While building your new theme, consider that the final product should be one that will be accepted into the Drupal community. This inclusion often requires maintaining your theme’s simplicity and adherence to standards, which will make it easier for others make changes to the theme. Keep in mind that an organized and flexible, yet effective, theme will be sought after.
Keeping Template Files Neat and Standard
Between template files, theme hooks, and style sheets, there are a number of ways to accomplish your theming goals in Drupal. However, this same flexibility also puts your theme in danger of being disorganized and bulky. The purpose of a theme is not only to provide users with a unique and appealing aesthetic, but also to allow developers to shape it with ease to fit their needs.
The easiest way to lose control of your theme is to fail to differentiate between template files (.tpl.php) and theme hooks in your template.php file. Practically, both can be used to the same end. Nevertheless, it is common practice to keep most PHP logic out of template files.
Two important reasons exist for this practice. For starters, you want template files to be as simple and easy to understand as possible. They should primarily be used for markup, which may entail adding classes or a div tag around the content. Secondly, this practice will decrease the number of template files in your theme.
As a simple example, suppose you want your front page to include some unique markup. It is within your right to create a page--front.tpl.php file to include some unique HTML. If you developed in this way each time you wanted to differentiate pages or nodes, though, you would burden yourself with many template files. A better approach would be to use the page theme hook in your template.php file in conjunction with the drupal_is_front_page() function to make the appropriate changes.
Furthermore, your hook functions can equip your template files with variables they create or edit. All you have to do is make changes or add to the $vars array that is passed as an argument to the hook function. You could do this if you want to separate content and assign each to different variables for use in the template file.
You’ll want to include only the basic template files in your theme, keeping them simple and straightforward. If the theme looks too bulky, you should put the code in the theme hook and create a variable if necessary.
Note: When working with the $vars array, it is almost essential to have the Devel module installed. Using kpr($vars) will display an interface in which you can expand sections of the array to find what you are looking for and its value at the time you call kpr.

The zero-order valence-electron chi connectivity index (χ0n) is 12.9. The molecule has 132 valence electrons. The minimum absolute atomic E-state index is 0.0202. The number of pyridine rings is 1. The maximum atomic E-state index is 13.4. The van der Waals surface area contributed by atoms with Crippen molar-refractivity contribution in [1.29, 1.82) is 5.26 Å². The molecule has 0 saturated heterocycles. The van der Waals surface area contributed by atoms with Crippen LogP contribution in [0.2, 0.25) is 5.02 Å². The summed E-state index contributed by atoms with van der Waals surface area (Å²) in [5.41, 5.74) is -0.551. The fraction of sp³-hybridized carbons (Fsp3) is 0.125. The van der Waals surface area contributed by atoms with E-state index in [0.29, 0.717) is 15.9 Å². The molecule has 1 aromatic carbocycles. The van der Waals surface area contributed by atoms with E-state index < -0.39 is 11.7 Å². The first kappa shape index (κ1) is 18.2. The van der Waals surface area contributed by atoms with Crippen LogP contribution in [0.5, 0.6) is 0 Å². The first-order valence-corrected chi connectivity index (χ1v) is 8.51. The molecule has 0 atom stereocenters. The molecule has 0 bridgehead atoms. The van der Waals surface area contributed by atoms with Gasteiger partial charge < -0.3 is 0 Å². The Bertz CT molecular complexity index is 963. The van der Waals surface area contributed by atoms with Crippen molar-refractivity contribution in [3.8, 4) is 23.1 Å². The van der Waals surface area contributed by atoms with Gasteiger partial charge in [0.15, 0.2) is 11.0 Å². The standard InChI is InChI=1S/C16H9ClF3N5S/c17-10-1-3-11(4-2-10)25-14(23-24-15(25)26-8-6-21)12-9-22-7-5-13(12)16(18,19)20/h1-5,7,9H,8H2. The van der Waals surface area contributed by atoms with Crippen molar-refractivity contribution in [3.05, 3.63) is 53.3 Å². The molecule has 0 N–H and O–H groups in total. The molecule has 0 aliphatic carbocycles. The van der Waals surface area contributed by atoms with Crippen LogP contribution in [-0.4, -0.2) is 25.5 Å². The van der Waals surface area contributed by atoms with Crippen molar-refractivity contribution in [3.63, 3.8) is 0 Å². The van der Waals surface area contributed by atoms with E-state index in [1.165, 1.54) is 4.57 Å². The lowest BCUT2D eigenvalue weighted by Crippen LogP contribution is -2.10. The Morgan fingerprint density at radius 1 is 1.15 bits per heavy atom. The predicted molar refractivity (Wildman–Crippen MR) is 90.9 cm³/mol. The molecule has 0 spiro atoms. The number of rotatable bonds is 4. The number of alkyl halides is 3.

Even if you intend your theme for personal use only, following these guidelines is important for future reference and updates.
Modifying or Creating CSS
While modifying a theme, be sure to learn how its CSS is organized. If the theme has been built well, you should be able to find what you are looking for rather than having to create your own files or add unnecessary code.
If you are creating style sheets for your own theme, it is important to think about how you want to present all of your styling code. Your first option is to create one main “style.css” file which has a large majority of the CSS that you write; this file is often supplemented by a couple of other files. You may also choose to create many CSS files that work together on a more equal basis to form the style of your theme.
Oftentimes, this decision will depend on the extensiveness of the theme or your own personal preference. However, you should think about the ultimate effects that either choice will have upon future CSS modifications.
The positive side of one styling file is that the developer will only have to look in a single location. It is easy to do a search to find an id or a class. Another reason is that there will be almost no confusion when someone opens your theme to look for style sheets.
However, even when searching, you often have to go through many matches to find the exact location you are looking for. It is also challenging to keep such a huge file neat. Much of the time, this bulkiness will result in someone adding duplicate or overriding CSS at the end of the file rather than in the correct location.
That said, structuring your theme around a larger number of CSS files also has risks. Making too many files puts your theme in jeopardy of causing hurdles for development, which should be avoided. A user might be confused when they first see the layout. It may also foster duplicate code as the developer may be unable to find the relevant code amidst so many files.
While it may seem burdensome at first, this approach can make the long-term development of the theme easier and more coherent. Creating a reasonable number of style sheets that each have a clear direction with an intuitive description will minimize problems. For example, you could have styles sheets for a page, different regions of a page, nodes, and blocks.
If your theme is particularly extensive, you may also consider inserting a readme file in your CSS directory that explains the theme's organization.
Should you decide to create a theme with many CSS files, it is important that you also change performance settings to combine files automatically. You can do this by navigating to Administration > Configuration > Development > Performance. Then, check the “Aggregate and compress CSS files” box to ensure that site performance is not hampered by your CSS organization.